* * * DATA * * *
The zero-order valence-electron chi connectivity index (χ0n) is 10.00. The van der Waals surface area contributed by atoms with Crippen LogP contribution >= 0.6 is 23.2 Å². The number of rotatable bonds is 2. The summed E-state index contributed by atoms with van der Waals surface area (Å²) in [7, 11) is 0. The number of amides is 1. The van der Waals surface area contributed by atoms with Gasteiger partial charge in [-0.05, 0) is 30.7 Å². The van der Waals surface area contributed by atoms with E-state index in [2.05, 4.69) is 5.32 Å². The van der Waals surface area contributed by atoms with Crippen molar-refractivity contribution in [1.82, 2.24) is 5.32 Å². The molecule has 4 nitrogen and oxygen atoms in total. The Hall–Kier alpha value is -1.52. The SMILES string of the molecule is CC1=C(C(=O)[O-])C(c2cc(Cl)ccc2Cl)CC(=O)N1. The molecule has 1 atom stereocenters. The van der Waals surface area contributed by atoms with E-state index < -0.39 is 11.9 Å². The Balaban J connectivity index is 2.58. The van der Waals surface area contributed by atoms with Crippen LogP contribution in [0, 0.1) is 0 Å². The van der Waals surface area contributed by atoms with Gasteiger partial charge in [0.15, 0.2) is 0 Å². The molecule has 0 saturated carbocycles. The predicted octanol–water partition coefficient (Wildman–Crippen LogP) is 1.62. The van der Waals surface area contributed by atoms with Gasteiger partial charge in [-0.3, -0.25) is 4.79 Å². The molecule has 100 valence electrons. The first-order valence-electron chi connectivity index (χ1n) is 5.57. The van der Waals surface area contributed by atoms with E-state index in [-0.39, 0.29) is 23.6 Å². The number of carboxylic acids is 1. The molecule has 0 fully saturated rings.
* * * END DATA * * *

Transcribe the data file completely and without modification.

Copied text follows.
The zero-order valence-electron chi connectivity index (χ0n) is 10.00. The van der Waals surface area contributed by atoms with Crippen LogP contribution >= 0.6 is 23.2 Å². The number of rotatable bonds is 2. The summed E-state index contributed by atoms with van der Waals surface area (Å²) in [7, 11) is 0. The number of amides is 1. The van der Waals surface area contributed by atoms with Gasteiger partial charge in [-0.05, 0) is 30.7 Å². The van der Waals surface area contributed by atoms with E-state index in [2.05, 4.69) is 5.32 Å². The van der Waals surface area contributed by atoms with Crippen molar-refractivity contribution in [1.82, 2.24) is 5.32 Å². The molecule has 4 nitrogen and oxygen atoms in total. The Hall–Kier alpha value is -1.52. The SMILES string of the molecule is CC1=C(C(=O)[O-])C(c2cc(Cl)ccc2Cl)CC(=O)N1. The molecule has 1 atom stereocenters. The van der Waals surface area contributed by atoms with E-state index < -0.39 is 11.9 Å². The Balaban J connectivity index is 2.58. The van der Waals surface area contributed by atoms with Crippen LogP contribution in [0, 0.1) is 0 Å². The van der Waals surface area contributed by atoms with Gasteiger partial charge in [0.15, 0.2) is 0 Å². The molecule has 0 saturated carbocycles. The predicted octanol–water partition coefficient (Wildman–Crippen LogP) is 1.62. The van der Waals surface area contributed by atoms with Gasteiger partial charge in [-0.3, -0.25) is 4.79 Å². The molecule has 100 valence electrons. The first-order valence-electron chi connectivity index (χ1n) is 5.57. The van der Waals surface area contributed by atoms with E-state index in [-0.39, 0.29) is 23.6 Å². The number of carboxylic acids is 1. The molecule has 0 fully saturated rings.